HOW DO YOU DESCRIBE Kundan Shah’s Jaane Bhi Do Yaaro to someone who hasn’t seen it? You can outline the plot (naïve photographers get drawn into a situation involving unscrupulous builders, a corrupt police commissioner and a self-serving magazine editor). You can talk of the many modes of humour the film employs—farce, surrealism, black comedy, the Theatre of the Absurd, the Keystone Kops. You can explain that the people who made it were influenced by the silent movies of Chaplin and Keaton, the non-sequiturs of Groucho and Chico Marx, the physical comedy of Kishore Kumar and Mehmood, the whimsicality of Jacques Tati, the wry political humour of 1960s Czech cinema. But none of these briefs would begin to justify how this small, modestly budgeted movie became a cultural phenomenon.
You have to experience Jaane Bhi Do Yaaro for yourself to see how it uses exaggerated humour to make pointed observations about social concerns, making the viewer chuckle along as it holds up a harsh, distorting mirror to reality, how it segues between wordless slapstick and fast one-liners; how it frequently does away with credible scene setups and narrative consistency; how it does all of this with characters that are deliberate caricatures rather than nuanced people.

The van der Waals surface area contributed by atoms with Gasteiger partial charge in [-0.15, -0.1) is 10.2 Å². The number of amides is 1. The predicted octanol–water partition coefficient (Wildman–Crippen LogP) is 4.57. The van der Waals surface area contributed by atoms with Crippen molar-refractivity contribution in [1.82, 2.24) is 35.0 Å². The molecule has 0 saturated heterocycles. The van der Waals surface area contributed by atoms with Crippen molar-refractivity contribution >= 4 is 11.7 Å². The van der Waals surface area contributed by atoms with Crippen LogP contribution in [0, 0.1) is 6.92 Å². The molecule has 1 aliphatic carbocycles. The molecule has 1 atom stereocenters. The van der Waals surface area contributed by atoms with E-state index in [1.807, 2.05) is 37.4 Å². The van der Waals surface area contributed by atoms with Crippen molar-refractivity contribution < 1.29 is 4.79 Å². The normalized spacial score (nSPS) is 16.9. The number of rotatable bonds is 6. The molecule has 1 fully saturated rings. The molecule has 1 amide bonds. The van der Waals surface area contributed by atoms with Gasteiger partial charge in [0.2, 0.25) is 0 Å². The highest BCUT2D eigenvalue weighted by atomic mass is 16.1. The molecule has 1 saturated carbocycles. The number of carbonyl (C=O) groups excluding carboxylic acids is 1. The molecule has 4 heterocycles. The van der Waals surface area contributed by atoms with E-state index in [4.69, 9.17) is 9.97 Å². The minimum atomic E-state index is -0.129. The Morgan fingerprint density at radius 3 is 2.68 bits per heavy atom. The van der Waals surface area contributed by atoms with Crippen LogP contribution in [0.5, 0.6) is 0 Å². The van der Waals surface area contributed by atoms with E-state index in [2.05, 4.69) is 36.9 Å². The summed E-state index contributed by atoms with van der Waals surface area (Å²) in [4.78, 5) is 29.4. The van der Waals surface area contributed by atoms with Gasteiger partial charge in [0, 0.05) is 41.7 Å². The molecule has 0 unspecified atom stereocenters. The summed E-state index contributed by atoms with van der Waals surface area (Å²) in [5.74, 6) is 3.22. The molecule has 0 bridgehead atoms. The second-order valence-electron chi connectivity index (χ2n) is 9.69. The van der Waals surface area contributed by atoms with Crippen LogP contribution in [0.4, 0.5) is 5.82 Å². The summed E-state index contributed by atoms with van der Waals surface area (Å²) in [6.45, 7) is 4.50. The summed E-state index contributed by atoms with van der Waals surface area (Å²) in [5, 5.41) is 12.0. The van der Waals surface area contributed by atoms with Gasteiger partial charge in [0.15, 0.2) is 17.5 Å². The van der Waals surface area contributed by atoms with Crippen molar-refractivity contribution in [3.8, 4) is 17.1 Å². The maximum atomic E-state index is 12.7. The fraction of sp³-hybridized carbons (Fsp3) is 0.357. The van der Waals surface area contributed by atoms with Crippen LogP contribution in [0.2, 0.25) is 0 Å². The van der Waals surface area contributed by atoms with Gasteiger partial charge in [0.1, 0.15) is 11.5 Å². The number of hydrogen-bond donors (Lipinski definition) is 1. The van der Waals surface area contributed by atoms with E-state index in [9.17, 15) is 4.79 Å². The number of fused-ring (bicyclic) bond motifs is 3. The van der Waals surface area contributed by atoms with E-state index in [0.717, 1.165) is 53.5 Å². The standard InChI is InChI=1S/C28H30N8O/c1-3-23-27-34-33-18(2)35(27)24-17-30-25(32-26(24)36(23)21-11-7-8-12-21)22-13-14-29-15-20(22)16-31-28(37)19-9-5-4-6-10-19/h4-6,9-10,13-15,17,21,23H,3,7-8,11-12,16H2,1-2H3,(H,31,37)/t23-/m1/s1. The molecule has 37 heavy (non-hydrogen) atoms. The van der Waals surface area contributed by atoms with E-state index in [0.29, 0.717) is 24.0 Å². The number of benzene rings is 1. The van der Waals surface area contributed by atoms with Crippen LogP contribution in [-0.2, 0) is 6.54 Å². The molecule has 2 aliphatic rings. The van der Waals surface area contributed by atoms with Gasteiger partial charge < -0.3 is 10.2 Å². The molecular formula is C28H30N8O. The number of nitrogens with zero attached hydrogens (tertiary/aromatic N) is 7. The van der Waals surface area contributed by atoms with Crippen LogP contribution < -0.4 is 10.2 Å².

When I was asked to contribute to a Harper Collins’ series on iconic Indian films, JBDY wasn’t the first movie I thought of. However, when it came up during a discussion, I knew instantly that it would be a very interesting film to write about.